On “Giving Ourselves a Bad Name”

It is not uncommon these days to run across a statement like, “We need to discourage people from saying (insert hated idea here) because it makes the Pagan community look crazy/flaky/fluffy/communist (fill in favorite pejorative to taste).” The idea being that “inaccurate” historical statements or other questionable notions will somehow “give us a bad name.” I’ve hinted that I find this position debatable before, but now I’d like to talk about it in depth.

My first problem with the “don’t make us look bad” viewpoint is that it tends to focus on things like historical information that are not actually settled issues. The fact that, say, Ronald Hutton, wrote a book saying one thing or another about Pagan history does not make it the consensus. It means that one person with an academic pedigree wrote a book. This book may be “more accurate” in some ways than past efforts (in fact one hopes so), but the study of pre-Christian religion in Europe is still quite a small arena when considered against other topics, and one voice in such an environment can seem to be the “voice of truth” simply because there are few others to counter it.

Second, the focus on history itself seems out of place. There are far more unpleasant things that have attached themselves to the modern magickal and Pagan communities. A troubling tendency for certain types of Pagans to gravitate toward ethnic chauvinism or even outright Neo-nazism for instance. Or the equally noxious drift toward fascism in the more Hermetic groups. Yet the number of Pagan run websites dealing with these topics appears small, while the number of “anti-fluffy” sites and discussion groups seems to be growing. I think this is a drastic misuse of energy if one is interested in improving the image of Modern Paganism.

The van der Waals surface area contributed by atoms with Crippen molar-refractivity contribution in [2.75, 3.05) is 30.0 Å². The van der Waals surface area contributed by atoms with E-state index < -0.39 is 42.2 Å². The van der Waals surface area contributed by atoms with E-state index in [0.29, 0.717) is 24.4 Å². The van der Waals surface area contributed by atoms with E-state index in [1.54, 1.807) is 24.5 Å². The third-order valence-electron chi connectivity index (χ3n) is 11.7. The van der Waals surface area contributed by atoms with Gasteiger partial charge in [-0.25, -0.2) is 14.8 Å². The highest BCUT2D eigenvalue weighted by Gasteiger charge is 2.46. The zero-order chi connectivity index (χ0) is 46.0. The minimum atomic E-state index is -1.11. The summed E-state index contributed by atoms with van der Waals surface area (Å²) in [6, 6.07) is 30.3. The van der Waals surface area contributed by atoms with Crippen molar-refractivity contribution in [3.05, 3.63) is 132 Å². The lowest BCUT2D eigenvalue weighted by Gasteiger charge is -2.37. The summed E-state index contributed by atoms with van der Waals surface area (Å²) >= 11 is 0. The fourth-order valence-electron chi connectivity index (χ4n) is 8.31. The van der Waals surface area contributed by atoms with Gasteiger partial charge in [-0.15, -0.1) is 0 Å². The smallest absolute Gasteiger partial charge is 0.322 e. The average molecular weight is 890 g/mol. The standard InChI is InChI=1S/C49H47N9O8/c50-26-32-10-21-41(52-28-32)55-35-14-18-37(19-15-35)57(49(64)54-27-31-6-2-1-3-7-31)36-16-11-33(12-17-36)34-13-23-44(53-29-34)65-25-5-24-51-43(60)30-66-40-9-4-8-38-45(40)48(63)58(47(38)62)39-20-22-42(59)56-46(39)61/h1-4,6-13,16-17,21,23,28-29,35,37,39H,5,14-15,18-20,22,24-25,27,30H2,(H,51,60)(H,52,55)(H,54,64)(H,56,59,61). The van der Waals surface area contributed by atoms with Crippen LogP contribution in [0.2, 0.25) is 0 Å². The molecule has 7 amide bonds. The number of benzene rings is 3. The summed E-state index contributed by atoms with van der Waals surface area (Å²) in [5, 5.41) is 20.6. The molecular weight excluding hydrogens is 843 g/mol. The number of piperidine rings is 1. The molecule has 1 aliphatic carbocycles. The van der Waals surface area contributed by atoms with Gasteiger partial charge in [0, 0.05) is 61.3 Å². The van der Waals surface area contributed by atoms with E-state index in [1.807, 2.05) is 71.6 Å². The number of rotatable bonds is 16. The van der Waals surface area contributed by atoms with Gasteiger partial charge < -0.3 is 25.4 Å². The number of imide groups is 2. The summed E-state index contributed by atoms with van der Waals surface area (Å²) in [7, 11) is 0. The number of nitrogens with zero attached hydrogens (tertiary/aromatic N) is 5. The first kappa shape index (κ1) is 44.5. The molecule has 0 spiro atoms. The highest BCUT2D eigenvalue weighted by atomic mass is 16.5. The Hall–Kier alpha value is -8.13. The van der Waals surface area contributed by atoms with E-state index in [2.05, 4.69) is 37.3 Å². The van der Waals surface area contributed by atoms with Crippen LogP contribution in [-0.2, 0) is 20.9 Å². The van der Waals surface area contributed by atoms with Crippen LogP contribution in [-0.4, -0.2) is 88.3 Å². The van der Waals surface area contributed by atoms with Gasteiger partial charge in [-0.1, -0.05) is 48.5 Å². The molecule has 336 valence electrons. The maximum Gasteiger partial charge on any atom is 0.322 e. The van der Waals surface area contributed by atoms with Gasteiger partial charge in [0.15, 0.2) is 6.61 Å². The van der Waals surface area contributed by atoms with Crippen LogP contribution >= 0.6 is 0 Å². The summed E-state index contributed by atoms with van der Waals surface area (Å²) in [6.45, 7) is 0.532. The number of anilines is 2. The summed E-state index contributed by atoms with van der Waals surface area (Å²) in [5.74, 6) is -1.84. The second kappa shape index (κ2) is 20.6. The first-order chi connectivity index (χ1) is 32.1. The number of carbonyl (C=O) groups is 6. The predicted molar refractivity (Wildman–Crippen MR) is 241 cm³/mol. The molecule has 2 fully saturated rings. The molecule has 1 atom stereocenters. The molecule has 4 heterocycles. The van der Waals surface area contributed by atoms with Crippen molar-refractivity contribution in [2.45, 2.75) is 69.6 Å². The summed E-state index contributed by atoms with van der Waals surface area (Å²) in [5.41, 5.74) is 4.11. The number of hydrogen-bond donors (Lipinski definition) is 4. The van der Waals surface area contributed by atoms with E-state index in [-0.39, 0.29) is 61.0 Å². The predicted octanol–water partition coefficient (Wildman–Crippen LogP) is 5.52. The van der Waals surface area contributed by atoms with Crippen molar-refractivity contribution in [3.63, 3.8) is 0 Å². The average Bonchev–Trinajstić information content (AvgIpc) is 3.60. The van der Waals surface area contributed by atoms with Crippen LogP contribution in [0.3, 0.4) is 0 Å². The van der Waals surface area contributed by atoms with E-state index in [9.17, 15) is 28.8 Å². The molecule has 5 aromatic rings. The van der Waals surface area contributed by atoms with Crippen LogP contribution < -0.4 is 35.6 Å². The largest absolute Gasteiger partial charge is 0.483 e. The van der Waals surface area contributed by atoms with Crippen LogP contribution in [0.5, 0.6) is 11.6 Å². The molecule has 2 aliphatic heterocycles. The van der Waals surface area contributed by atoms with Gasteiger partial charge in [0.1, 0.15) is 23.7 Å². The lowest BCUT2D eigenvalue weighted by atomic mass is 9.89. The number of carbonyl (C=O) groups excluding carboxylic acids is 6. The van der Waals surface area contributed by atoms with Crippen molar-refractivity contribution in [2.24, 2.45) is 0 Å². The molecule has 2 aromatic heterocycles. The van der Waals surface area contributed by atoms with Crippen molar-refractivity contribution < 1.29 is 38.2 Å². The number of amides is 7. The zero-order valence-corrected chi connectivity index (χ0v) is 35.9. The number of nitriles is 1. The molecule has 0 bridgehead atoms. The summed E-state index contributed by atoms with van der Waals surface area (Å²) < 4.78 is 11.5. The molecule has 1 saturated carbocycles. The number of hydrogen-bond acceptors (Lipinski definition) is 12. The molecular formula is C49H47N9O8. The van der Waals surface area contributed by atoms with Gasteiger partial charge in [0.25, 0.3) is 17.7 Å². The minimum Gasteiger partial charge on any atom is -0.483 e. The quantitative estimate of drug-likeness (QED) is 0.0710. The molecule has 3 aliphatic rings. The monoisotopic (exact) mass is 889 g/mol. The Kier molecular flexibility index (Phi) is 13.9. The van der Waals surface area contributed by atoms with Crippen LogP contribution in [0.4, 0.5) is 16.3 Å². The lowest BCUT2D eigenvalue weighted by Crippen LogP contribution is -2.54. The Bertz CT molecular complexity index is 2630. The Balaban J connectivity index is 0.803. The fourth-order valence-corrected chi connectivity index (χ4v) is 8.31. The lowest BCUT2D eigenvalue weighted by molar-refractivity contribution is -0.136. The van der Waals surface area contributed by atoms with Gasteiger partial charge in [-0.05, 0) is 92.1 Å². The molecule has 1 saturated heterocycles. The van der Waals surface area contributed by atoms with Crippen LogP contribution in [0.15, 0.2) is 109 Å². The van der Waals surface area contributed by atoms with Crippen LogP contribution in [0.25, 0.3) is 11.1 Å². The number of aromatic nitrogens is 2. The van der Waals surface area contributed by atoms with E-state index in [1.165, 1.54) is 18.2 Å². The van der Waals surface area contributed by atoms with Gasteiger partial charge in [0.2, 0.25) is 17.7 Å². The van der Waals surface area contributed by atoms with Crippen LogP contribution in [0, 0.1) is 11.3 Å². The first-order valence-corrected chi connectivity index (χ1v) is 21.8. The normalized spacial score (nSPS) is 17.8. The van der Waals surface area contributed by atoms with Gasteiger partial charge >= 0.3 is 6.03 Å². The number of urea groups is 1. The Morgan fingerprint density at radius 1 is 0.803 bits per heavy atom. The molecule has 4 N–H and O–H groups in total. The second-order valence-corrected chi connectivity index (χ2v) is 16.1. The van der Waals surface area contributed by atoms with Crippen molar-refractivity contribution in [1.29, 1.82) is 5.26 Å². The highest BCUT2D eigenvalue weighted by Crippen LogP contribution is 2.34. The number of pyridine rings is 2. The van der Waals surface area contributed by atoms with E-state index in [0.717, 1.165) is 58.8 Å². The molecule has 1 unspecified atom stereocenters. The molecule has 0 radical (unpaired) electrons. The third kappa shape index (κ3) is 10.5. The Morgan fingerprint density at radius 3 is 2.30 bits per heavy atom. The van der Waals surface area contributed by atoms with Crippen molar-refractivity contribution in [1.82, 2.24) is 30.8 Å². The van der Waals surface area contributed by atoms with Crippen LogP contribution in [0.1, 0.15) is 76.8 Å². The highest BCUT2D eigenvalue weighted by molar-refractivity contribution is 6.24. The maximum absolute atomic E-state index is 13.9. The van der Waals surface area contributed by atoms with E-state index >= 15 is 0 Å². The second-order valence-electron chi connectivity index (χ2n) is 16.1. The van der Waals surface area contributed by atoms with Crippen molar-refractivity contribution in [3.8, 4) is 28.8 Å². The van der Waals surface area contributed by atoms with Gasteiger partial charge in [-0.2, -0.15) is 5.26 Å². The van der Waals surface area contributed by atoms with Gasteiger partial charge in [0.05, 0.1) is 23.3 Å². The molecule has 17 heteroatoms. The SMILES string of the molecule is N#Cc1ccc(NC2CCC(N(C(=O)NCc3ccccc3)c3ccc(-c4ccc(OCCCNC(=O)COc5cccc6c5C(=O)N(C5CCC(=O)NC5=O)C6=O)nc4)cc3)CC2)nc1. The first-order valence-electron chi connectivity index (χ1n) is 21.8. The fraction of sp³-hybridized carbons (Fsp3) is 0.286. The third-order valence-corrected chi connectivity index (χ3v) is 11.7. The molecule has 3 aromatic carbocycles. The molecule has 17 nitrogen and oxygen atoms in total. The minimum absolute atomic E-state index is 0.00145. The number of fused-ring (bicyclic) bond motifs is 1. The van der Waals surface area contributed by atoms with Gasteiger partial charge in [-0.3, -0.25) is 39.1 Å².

Third, the tone of the discussion is not conducive to either persuasion or, should an outsider stumble upon such a forum or site, likely to achieve the stated goal. Were I an interested non-Pagan, googling around and discovering different takes on the various Pagan religions, and I came across a page called “Why We Despise Silver Ravenwolf,” I would be inclined to think that the page was run by someone with either serious maturity issues or that it was deliberately defamatory. Perhaps I’m a bit old fashioned, but I think that one can make a point without being insulting to the efforts of others.

Finally, I see very little chance that people embedded in the modern materialist worldview are going to ever truly see Pagans and magickal folk as anything but harmless eccentrics. The more we try to “live up” to their standards of philosophy or “accurate” history, the more we will look like fools because magick is diametrically opposed to the dominant paradigm and will sound like nonsense from that perspective. I don’t think the difference between worldviews has been adequately addressed, and in many ways I think there has been an tendency to sweep it under the rug.

It is my opinion that the modern, flatland perspective is part of the problem. Other religious minorities, without Christianity’s default acceptance, do not even worry about adjusting their views to suit those of individuals with no spiritual anchor whatsoever. They simply demand to be left alone to pursue their beliefs as they see fit.

I see the desire to be “acceptable” to the mainstream on its own terms as fundamentally wrongheaded. If we are truly something other than a weekend party religion, this means there are basic differences in our worldview and that of the more materialist society around us. Materialism will not accept a spiritual perspective, because it denies the existence of Spirit.